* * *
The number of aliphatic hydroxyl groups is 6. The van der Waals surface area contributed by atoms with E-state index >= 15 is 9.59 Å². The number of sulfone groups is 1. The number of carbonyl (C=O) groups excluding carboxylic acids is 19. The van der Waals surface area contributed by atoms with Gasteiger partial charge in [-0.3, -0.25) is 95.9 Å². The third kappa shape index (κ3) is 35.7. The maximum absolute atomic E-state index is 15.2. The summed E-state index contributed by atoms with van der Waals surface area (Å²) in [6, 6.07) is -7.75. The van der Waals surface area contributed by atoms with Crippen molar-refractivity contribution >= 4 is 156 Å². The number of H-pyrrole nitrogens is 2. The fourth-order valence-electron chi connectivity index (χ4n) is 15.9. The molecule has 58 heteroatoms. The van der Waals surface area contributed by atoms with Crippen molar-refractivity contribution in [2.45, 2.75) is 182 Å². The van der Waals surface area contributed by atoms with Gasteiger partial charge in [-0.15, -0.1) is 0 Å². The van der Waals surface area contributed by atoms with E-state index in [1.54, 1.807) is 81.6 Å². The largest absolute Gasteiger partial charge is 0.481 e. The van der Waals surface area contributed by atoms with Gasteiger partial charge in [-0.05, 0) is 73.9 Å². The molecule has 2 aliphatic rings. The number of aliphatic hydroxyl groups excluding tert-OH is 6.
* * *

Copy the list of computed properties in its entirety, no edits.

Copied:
The number of aliphatic hydroxyl groups is 6. The van der Waals surface area contributed by atoms with E-state index >= 15 is 9.59 Å². The number of sulfone groups is 1. The number of carbonyl (C=O) groups excluding carboxylic acids is 19. The van der Waals surface area contributed by atoms with Gasteiger partial charge in [-0.3, -0.25) is 95.9 Å². The third kappa shape index (κ3) is 35.7. The maximum absolute atomic E-state index is 15.2. The summed E-state index contributed by atoms with van der Waals surface area (Å²) in [6, 6.07) is -7.75. The van der Waals surface area contributed by atoms with Crippen molar-refractivity contribution >= 4 is 156 Å². The number of H-pyrrole nitrogens is 2. The fourth-order valence-electron chi connectivity index (χ4n) is 15.9. The molecule has 58 heteroatoms. The van der Waals surface area contributed by atoms with Crippen molar-refractivity contribution in [2.45, 2.75) is 182 Å². The van der Waals surface area contributed by atoms with Gasteiger partial charge in [-0.15, -0.1) is 0 Å². The van der Waals surface area contributed by atoms with E-state index in [1.54, 1.807) is 81.6 Å². The largest absolute Gasteiger partial charge is 0.481 e. The van der Waals surface area contributed by atoms with Gasteiger partial charge in [-0.05, 0) is 73.9 Å². The molecule has 2 aliphatic rings. The number of aliphatic hydroxyl groups excluding tert-OH is 6.